Montana is a state full of history and beauty, and the town of Butte no exception. With a rich mining history, strong community and central location, Butte is a unique and wonderful place to live. Here are ten quick facts about Butte, Montana.
1. Butte Was the First Major City in Montana
In the late 1800s, right around when Montana was becoming a state, Butte was created as a silver and gold mining camp. After the turn of the century, however, copper became the main output of the mines of Butte.
2. Butte Once Had over 100,000 Citizens
In the early 1900s, as Butte’s nickname “The Richest Hill on Earth” was taking hold thanks to the copper mines, the population was over 100,000 people. At that time, Butte was the largest city between Chicago and San Francisco.
3. Butte Has a Huge Irish Population
Because of the mining success, immigrants from all over the world began to flock to Butte. By 1900, one-fourth of the city’s residents were Irish, and the population is still full of people with Irish blood. Because of this, Butte is often known for its huge Saint Patrick’s Day parade and other Irish festivals.
4. Butte Once Supplied Over 25% of the World’s Copper
Even though the mines began by extracting silver and gold, once electricity made it possible for the extraction of copper Butte’s output took off. In the 1890s, Butte supplied over 25% of the world’s copper and over 50% of the United States’ copper.
5. Butte is Home to The World Museum of Mining
With over 50 exhibit buildings, endless artifacts and an underground mine tour, The World Museum of Mining is an amazing resource to anyone interested in the development of Butte and mining history.
6. Butte’s Current Population is Under 40,000 People
With less than half of Butte’s peak population of over 100,000 people, today Butte is the fifth largest city in Montana.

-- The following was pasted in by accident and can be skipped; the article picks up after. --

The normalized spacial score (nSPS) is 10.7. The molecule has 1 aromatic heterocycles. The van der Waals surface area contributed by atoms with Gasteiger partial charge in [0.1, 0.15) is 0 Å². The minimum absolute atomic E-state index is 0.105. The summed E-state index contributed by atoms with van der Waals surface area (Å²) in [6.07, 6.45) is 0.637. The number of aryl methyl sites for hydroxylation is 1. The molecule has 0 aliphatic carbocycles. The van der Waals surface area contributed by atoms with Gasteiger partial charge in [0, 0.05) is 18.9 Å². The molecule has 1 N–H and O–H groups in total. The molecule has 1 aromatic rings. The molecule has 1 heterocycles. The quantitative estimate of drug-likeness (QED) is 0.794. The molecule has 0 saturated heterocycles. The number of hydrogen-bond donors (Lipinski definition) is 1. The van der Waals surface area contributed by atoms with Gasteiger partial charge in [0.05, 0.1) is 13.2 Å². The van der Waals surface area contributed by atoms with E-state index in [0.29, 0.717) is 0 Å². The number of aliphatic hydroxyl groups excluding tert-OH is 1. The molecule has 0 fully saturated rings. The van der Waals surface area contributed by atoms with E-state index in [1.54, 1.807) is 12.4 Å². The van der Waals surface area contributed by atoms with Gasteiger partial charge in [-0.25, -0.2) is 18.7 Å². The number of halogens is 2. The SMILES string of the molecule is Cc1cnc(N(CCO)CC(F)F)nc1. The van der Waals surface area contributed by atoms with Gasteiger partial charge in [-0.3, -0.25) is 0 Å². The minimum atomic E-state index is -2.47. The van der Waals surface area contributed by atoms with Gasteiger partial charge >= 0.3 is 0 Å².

7. Butte’s Montana Tech Enrolls Over 2,500 Students Each Year
Montana Tech is a popular university for both undergraduate and graduate studies in Montana. Obtaining a wide variety of degrees including everything from business to engineering, thousands of students choose to study at Montana Tech each year.
8. Butte Is Nearly Surrounded by Public Land
Many Montanans and tourists who visit the area love to enjoy the great outdoors. For Butte residents, finding public land to enjoy is quick and easy. Nearly surrounded by Beaverhead / Dearlodge National Forest, Butte community members can enjoy the mountains, streams, and trails of Montana with ease.
9. Butte Is Home to the Oldest Chinese Restaurant in America
Along with a large influx of Irish immigrants mentioned in fact number three above Butte was, and still is, home to many Chinese immigrants. Pekin Noodle Parlor, the oldest continuously running Chinese restaurant in America, is a living artifact from Butte’s original Chinese immigrants.
10. Many Signs of Butte’s Mining Heyday Still Exist
While Butte is no longer a bustling mining town, there are many artifacts remaining such as the fourteen headframes, Berkeley Pit and well-mined hillside, just to name a few. These artifacts continue to remind Butte community members and visitors of the city’s roots and unique history.